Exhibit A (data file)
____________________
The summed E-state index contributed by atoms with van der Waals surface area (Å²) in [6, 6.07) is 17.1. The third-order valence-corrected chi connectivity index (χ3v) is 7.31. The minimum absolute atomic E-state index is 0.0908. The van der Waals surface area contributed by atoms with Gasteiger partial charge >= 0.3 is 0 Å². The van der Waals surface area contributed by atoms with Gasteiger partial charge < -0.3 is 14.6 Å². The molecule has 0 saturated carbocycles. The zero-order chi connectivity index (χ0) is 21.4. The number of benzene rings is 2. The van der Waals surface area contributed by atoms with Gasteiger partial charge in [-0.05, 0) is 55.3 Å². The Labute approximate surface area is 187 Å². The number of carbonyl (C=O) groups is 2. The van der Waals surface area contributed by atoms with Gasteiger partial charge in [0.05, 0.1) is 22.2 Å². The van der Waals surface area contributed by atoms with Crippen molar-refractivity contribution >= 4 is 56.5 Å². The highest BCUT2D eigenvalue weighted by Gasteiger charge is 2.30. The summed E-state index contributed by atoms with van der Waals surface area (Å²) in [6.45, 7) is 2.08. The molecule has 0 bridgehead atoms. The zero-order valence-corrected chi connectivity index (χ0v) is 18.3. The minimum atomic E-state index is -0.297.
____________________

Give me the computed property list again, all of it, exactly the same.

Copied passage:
The summed E-state index contributed by atoms with van der Waals surface area (Å²) in [6, 6.07) is 17.1. The third-order valence-corrected chi connectivity index (χ3v) is 7.31. The minimum absolute atomic E-state index is 0.0908. The van der Waals surface area contributed by atoms with Gasteiger partial charge >= 0.3 is 0 Å². The van der Waals surface area contributed by atoms with Gasteiger partial charge < -0.3 is 14.6 Å². The molecule has 0 saturated carbocycles. The zero-order chi connectivity index (χ0) is 21.4. The number of benzene rings is 2. The van der Waals surface area contributed by atoms with Gasteiger partial charge in [-0.05, 0) is 55.3 Å². The Labute approximate surface area is 187 Å². The number of carbonyl (C=O) groups is 2. The van der Waals surface area contributed by atoms with Gasteiger partial charge in [0.05, 0.1) is 22.2 Å². The van der Waals surface area contributed by atoms with Crippen molar-refractivity contribution >= 4 is 56.5 Å². The highest BCUT2D eigenvalue weighted by Gasteiger charge is 2.30. The summed E-state index contributed by atoms with van der Waals surface area (Å²) in [6.45, 7) is 2.08. The molecule has 0 bridgehead atoms. The zero-order valence-corrected chi connectivity index (χ0v) is 18.3. The minimum atomic E-state index is -0.297.